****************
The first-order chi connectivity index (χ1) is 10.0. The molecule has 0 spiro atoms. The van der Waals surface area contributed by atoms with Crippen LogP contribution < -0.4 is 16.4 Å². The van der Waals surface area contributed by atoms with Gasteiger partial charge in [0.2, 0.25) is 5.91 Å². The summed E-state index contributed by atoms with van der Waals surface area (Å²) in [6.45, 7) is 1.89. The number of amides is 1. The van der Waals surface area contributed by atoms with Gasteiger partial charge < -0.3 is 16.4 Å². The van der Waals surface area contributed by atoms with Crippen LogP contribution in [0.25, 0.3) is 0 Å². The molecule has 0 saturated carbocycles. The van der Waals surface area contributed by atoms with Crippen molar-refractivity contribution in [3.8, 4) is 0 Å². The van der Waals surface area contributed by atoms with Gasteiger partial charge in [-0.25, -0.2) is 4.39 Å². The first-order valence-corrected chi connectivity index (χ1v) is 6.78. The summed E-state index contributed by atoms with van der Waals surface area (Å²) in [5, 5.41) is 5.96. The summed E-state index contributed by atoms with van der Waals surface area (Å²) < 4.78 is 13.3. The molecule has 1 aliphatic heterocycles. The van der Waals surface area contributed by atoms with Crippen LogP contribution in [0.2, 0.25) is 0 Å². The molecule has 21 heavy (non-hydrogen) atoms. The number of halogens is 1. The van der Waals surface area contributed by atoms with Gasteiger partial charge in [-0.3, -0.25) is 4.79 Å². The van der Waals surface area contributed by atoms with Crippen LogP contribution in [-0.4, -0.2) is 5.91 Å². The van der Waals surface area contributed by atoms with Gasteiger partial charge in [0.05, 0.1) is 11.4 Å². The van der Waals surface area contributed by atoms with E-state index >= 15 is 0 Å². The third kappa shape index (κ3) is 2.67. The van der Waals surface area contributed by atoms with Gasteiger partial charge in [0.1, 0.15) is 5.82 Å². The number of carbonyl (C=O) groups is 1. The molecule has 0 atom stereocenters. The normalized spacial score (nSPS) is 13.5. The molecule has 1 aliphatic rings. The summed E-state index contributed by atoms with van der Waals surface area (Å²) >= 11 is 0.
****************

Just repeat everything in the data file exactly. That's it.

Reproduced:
The first-order chi connectivity index (χ1) is 10.0. The molecule has 0 spiro atoms. The van der Waals surface area contributed by atoms with Crippen LogP contribution < -0.4 is 16.4 Å². The van der Waals surface area contributed by atoms with Gasteiger partial charge in [0.2, 0.25) is 5.91 Å². The summed E-state index contributed by atoms with van der Waals surface area (Å²) in [6.45, 7) is 1.89. The number of amides is 1. The van der Waals surface area contributed by atoms with Gasteiger partial charge < -0.3 is 16.4 Å². The van der Waals surface area contributed by atoms with Crippen LogP contribution in [0.25, 0.3) is 0 Å². The molecule has 0 saturated carbocycles. The van der Waals surface area contributed by atoms with Crippen molar-refractivity contribution in [3.8, 4) is 0 Å². The van der Waals surface area contributed by atoms with Gasteiger partial charge in [-0.25, -0.2) is 4.39 Å². The first-order valence-corrected chi connectivity index (χ1v) is 6.78. The summed E-state index contributed by atoms with van der Waals surface area (Å²) in [5, 5.41) is 5.96. The summed E-state index contributed by atoms with van der Waals surface area (Å²) < 4.78 is 13.3. The molecule has 1 aliphatic heterocycles. The van der Waals surface area contributed by atoms with Crippen LogP contribution in [0.2, 0.25) is 0 Å². The molecule has 21 heavy (non-hydrogen) atoms. The number of halogens is 1. The van der Waals surface area contributed by atoms with Gasteiger partial charge in [-0.3, -0.25) is 4.79 Å². The van der Waals surface area contributed by atoms with Crippen LogP contribution in [-0.4, -0.2) is 5.91 Å². The van der Waals surface area contributed by atoms with Gasteiger partial charge in [0.05, 0.1) is 11.4 Å². The van der Waals surface area contributed by atoms with E-state index >= 15 is 0 Å². The third kappa shape index (κ3) is 2.67. The van der Waals surface area contributed by atoms with Gasteiger partial charge in [0.1, 0.15) is 5.82 Å². The number of carbonyl (C=O) groups is 1. The molecule has 0 atom stereocenters. The normalized spacial score (nSPS) is 13.5. The molecule has 1 aliphatic rings. The summed E-state index contributed by atoms with van der Waals surface area (Å²) >= 11 is 0.